Red Bull team boss Christian Horner explains why he kept in touch with former race director Michael Masi following the controversial 2021 Abu Dhabi Grand Prix.
The finish of the 2021 Abu Dhabi Grand Prix saw race director (at the time) Michael Masi break the rules which govern the use of the Safety Car, and basically gift Max Verstappen the world title.
During his appearance on F1’s Beyond the Grid podcast, Red Bull team boss Christian Horner was asked if he had contacted Masi, after the controversial race.
“Yes, on a couple of occasions,” the Briton said.
“I felt that it wasn’t fair, the way he had been treated, because I think that he’d done the best that he could, following the principles [of finishing under green flag conditions].
“The only thing he screwed up on was not allowing the final two cars at the back of the field to unlap themselves.
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“As we saw recently in Monza, nobody wants to see a race diluted and finished under a Safety Car.
“So he did everything to get that race going again, which would have been a horrendous finish to the season, to see it just diluted and peter out under a Safety Car.
“I think the reaction after the race, there was a huge amount of abuse, sent to him, there was death threats to his family. No individual deserves to go through that.”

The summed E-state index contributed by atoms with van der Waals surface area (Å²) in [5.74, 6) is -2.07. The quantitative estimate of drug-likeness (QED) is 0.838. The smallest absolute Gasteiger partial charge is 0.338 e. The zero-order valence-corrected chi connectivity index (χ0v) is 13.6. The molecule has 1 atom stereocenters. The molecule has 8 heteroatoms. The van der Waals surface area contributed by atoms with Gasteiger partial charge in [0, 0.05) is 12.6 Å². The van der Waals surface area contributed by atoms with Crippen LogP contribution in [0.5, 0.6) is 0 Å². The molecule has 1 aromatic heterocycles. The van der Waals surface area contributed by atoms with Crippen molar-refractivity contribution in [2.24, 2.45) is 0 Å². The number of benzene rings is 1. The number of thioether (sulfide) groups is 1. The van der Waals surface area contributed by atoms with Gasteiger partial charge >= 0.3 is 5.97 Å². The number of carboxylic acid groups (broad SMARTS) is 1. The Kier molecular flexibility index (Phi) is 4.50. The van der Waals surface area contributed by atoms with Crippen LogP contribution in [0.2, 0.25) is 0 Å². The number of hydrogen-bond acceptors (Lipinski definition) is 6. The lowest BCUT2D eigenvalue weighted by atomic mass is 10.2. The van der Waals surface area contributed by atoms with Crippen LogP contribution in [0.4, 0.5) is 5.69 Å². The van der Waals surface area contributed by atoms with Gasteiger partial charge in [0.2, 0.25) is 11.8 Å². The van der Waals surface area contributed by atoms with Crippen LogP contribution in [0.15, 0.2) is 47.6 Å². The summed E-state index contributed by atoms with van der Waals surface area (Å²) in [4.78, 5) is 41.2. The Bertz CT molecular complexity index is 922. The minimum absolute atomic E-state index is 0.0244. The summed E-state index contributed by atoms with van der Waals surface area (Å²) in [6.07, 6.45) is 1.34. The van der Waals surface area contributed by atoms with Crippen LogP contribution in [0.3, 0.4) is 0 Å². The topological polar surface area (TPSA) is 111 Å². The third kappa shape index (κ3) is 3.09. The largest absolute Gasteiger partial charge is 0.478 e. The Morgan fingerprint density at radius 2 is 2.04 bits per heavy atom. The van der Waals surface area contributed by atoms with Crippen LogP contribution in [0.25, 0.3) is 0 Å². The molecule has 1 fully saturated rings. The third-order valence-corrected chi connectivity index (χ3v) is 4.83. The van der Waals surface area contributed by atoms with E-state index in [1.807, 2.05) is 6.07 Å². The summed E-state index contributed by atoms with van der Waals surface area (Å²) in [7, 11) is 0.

Of course, Horner’s claim that Masi only made one wrong decision is completely false, in reality two rules were broken.
First he did not allow all the cars to unlap themselves, and then he did not allow for one extra lap under the Safety Car, so that these cars could catch up to the pack.
Had he followed the rules, and done both of these things, the race would have ended under the Safety Car, and Lewis Hamilton would have been crowned the world champion.
Horner then proceeded to again defend Masi by claiming he did not have enough support during the races.
“I think that Michael, in difficult circumstances, did the very best he could throughout the year.
“We have to remember he had very little support in that race control tower and was left very much on his own up there.
“When you follow the process of how they’re looking at how cars run, it’s back to pens and pieces of paper.
“He didn’t have all the backup [systems] that the teams have, for example, with our operations rooms, and the software.
“It was still a very rudimentary process,” Horner concluded.